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[COMMENTARY] Power Play: Abbie Hoffman, Pence, Trump and Ongoing Toxic Male Microaggressions

Sasha Baron Cohen sparked my Abbie Hoffman memory.

American political and social activist Abbie Hoffman (1936 – 1989) speaks at a rally in support of the Black Panther Party, New Haven, Connecticut, May 1, 1970.(Photo by David Fenton/Getty Images)

In commenting on his portrayal of Hoffman in Aaron Sorkin’s upcoming Netflix film, “The Trial of The Chicago 7,” Cohen remarked recently that he thought Hoffman was “the smartest person in the room.”

I found him to be the most toxic. 

Vice President Mike Pence in his treatment of Sen. Kamala Harris in the vice presidential debate reaffirmed that the same brand of microaggressions against women in professional settings is historic and ongoing. 

It was 1987 in Dallas; Hoffman was on a press tour for his latest book, Steal This Urine Test: Fighting Drug Hysteria in America. I was a feature writer at the Dallas Times Herald—a liberal Pulitzer Prize-winning daily now defunct, where I wrote profiles and features on pop culture players from Jerry Hall and Rod Stewart to Tom Wolfe and Joyce Carol Oates. 

Through the publisher’s publicist, I arranged our interview in Southern Methodist University’s student cafeteria —clever, right? –placing the unpredictably outrageous founder of the Yippies and student-driven 1960s anarchy on a private, protected campus where preppy couture reigned and freshmen drove BMWs.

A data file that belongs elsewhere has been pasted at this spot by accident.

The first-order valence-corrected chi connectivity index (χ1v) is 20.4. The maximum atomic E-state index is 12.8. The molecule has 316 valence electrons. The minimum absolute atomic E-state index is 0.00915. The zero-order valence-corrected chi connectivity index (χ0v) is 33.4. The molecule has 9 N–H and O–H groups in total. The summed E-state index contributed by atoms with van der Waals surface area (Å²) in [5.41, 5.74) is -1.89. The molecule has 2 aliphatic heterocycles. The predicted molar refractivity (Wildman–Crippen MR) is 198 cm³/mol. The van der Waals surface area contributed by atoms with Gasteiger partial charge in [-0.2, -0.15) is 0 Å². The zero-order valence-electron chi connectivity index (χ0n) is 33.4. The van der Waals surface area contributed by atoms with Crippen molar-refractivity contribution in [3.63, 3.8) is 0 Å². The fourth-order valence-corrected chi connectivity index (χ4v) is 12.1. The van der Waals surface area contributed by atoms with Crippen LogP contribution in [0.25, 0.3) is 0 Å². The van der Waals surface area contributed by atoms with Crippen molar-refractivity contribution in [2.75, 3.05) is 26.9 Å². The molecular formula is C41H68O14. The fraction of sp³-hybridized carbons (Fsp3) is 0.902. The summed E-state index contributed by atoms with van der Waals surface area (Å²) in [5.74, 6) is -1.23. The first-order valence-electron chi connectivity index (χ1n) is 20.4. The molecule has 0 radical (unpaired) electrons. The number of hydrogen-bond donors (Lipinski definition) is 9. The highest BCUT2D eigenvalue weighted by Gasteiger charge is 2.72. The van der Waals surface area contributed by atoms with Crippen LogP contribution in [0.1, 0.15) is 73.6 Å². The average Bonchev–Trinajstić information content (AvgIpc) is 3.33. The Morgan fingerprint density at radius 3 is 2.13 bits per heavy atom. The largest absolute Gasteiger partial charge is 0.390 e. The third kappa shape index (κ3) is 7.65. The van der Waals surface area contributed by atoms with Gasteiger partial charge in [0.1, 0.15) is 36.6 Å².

I read his book, researched his work, and planned to ask how he thought times had changed since his days of uproar, violence, and dissidence. I would ask him to look around and see if this is what he envisioned his efforts would have wrought, how it felt to be a post-revolutionary. 

“So they sent the bullshit reporter,” Hoffman said as he greeted me, referring to the light feature story I had on the front page of the Living section that day on greeting cards.   

His speech was slurred, his blue-jean legs were very thin and I remember thinking he embodied the epitome of that Texas phrase, “rode hard and put up wet.” 

For several minutes he rambled that I didn’t know anything about the importance of his work and his life because I wasn’t a serious journalist. I let him rant for five to 10 minutes, maybe more, hearing nothing worth quoting because it was all about me.